While it is possible to do as you suggest, and many people do it, I question its wisdom. There are many aspects to consider.
The most important, however, is that if you are teaching CS then the likely most important idea (meta) is abstraction itself. CS is full of abstractions, with programming and programming languages being one of the key elements and so, is a good place to introduce it. In fact, having experience with both, it is abstraction that is fundamental to the overlap between mathematics and computer science. They differ in many ways, but share abstraction as a goal as well as a tool.
If you try to avoid an abstract view and try to make everything as concrete as possible then you are doing the students a disservice in the long term. If that concrete view were necessary then there would be no reason for high level languages.
As humans, we depend, fundamentally on abstraction in our human languages and in our interactions. It isn't a foreign concept as it might be to a chimpanzee. Computer languages exploit what the forebrain does best.
Note that your conception of a machine is wildly outdated. It is, in fact, just an abstraction. There was a time (more than half a century ago) when such machines more or less existed, but no more. Others here have commented on the differences. You aren't describing a machine, but an abstraction of a machine to which computation can be reduced. But a Turing machine is, itself, such an abstraction.
Almost all modern computer languages (some special purpose ones excepted) are Consistent and Turing Complete. The implication of this is that you don't need to go outside the language to explain computation. And, doing so can be a distraction from learning to use the paradigm represented by a language properly. You don't need to know how a "variable" in Lisp is represented to program effectively with them. You don't need to know the internal representation of lists (which might actually vary depending on the efforts an optimizing compiler might take.) to manipulate them. In fact, trying to reduce the Lisp notations to the actual actions of a physical machine is going to inhibit the learning of a novice.
Certainly, by the time a student has a rich and complete education, they need to explore many of the abstraction levels used in computing. They probably also need to know something about the mappings between the levels if they are to extend the field as researchers. But the first course is not the place to do that if it forces them to try to write every Java program as if it were a C program or even a minimal (abstract) assembly language program. The compiler course will explore those issues once they have a foundation.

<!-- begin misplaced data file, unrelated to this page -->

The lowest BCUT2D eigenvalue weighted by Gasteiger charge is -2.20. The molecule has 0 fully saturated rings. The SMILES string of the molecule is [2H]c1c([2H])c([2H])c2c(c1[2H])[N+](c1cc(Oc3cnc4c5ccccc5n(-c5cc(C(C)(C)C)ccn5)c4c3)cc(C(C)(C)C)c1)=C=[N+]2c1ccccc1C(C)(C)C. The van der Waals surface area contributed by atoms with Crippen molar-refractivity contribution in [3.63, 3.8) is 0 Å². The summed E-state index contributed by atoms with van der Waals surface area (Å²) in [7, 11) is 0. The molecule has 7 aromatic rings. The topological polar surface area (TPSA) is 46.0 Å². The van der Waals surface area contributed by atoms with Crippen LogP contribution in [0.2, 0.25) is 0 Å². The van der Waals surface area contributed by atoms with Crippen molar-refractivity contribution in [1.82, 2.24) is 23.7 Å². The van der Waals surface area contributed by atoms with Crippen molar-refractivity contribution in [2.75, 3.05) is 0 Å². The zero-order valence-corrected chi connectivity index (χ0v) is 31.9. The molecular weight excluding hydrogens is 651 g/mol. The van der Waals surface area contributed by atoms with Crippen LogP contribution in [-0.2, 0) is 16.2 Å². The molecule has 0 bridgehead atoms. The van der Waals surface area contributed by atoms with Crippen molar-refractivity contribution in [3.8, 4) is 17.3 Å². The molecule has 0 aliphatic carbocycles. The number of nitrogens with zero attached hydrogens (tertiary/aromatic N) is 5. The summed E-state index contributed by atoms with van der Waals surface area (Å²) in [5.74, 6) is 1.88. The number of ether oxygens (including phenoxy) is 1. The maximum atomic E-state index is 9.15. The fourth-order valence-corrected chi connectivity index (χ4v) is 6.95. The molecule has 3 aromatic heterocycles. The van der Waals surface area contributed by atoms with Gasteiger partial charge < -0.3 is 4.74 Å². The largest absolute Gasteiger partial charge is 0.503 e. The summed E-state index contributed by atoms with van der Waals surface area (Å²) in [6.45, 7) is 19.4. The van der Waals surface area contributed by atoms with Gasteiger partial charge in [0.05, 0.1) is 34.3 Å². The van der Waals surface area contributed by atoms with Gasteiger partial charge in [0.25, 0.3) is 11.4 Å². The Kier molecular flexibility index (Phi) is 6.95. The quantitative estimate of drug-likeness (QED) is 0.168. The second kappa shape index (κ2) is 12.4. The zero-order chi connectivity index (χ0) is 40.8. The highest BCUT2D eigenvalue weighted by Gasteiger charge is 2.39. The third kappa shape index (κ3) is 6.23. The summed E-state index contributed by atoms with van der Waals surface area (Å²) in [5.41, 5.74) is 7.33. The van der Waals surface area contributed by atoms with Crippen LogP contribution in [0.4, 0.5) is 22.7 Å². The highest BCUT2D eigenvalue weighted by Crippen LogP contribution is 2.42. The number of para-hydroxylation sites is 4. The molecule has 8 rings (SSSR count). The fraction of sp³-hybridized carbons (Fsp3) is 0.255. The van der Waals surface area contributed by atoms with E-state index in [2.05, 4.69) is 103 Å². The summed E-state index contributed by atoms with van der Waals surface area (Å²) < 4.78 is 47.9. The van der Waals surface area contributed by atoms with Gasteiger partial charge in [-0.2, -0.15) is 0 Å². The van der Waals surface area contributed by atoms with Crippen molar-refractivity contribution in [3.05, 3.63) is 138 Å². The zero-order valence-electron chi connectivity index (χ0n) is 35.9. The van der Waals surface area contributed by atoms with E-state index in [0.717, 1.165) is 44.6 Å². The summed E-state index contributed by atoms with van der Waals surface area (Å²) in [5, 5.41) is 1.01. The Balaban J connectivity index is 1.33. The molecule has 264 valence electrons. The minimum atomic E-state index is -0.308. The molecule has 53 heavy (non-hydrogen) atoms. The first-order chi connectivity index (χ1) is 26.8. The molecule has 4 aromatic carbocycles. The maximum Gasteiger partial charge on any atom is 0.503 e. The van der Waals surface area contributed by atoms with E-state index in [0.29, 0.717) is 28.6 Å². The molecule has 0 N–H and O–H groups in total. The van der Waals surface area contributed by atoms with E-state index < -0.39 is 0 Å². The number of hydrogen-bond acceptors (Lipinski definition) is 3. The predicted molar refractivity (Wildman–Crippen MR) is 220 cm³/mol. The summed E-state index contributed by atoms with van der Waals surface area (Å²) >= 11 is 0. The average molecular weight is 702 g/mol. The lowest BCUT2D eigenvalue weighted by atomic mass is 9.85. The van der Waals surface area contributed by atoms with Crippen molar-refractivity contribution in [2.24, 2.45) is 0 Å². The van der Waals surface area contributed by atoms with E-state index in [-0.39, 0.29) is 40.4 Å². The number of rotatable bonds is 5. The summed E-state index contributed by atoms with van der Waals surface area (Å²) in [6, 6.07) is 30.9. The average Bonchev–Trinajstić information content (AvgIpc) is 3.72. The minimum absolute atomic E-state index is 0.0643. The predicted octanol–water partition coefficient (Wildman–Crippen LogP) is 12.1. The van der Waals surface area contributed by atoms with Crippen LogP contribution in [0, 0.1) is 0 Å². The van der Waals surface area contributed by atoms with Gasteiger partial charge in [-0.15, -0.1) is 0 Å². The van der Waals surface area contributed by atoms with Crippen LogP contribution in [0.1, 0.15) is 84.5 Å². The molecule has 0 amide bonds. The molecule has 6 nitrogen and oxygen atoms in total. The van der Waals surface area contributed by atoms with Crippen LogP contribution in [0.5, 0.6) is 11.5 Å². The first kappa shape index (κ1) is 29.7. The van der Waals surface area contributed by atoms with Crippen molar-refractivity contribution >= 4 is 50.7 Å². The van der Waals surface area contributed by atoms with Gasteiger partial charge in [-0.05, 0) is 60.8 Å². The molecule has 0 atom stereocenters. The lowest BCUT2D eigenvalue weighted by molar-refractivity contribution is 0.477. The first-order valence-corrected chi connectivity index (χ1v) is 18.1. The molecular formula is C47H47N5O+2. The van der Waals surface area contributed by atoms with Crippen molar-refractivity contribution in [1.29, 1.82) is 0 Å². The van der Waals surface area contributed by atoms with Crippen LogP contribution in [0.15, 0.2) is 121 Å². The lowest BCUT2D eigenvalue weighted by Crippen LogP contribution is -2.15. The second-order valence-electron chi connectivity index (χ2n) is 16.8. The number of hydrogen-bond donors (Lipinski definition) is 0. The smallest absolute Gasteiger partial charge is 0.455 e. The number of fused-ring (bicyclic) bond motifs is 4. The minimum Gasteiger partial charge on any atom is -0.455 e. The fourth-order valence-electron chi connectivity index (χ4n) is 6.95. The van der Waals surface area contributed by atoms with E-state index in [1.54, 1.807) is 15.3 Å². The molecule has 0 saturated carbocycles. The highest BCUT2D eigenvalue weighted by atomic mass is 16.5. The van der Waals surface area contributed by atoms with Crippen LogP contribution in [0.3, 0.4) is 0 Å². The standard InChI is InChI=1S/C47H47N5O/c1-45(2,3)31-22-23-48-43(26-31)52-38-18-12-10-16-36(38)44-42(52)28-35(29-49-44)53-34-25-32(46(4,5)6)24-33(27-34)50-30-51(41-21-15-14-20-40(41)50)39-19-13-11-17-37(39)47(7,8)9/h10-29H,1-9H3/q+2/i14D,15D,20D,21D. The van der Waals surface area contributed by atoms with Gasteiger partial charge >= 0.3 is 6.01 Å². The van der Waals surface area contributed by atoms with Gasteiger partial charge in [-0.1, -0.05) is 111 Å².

So, as the answer of Ben I. suggests, you can start at pretty much any level of abstraction for the first course, say the OO level, which I tend to use. Stay with that level and show that any program can be written thinking about the abstractions and tools available at that level only. Use good metaphors for things, but treat them as metaphors. You don't need to leave that level to explain what a variable is, for example.
One of the reasons that people continue to suggest that this mapping must be taught to novices is that many teachers, having learned the field over a long period of time, actually grew up as the world of computing was changing, from simple machines and languages to richer and more useful ones. So, we learned low level stuff early on and that "helped" us when we moved to higher levels. It formed a base. And so, too many of us, in effect, teach with a historical view and ask our students to follow the same low to high path that we did. But, you don't need to recapitulate the history of computing to grok Python or Scheme. They are, remember, consistent and complete. In fact, if you try to do the entire history in the first course then the course will last for more than half a century and when you finish the course the students will be half a century behind the times. I've been doing this for half a century myself and I've learned a heckofa lot. But most of what I've learned is actually obsolete.
Pick an abstraction level (i.e. a paradigm). Pick a good language to represent that level. Teach that, so that students have the skills to understand computation at that level. Leave that level only with metaphor or with anecdotes, not to 'splain how it really works. Because it doesn't really work that way at all if you have ever peeked at an optimizing compiler.
The goal is insight.
There are two Lisp list functions that I find instructive for thinking about the functional paradigm. Neither requires any machine view. Both require some essential insight into functional programming. The two functions are to clone a list and to reverse a list, both in linear time. If you don't care about time, both are easy, but you need to think like a lisper to grok these. Try them.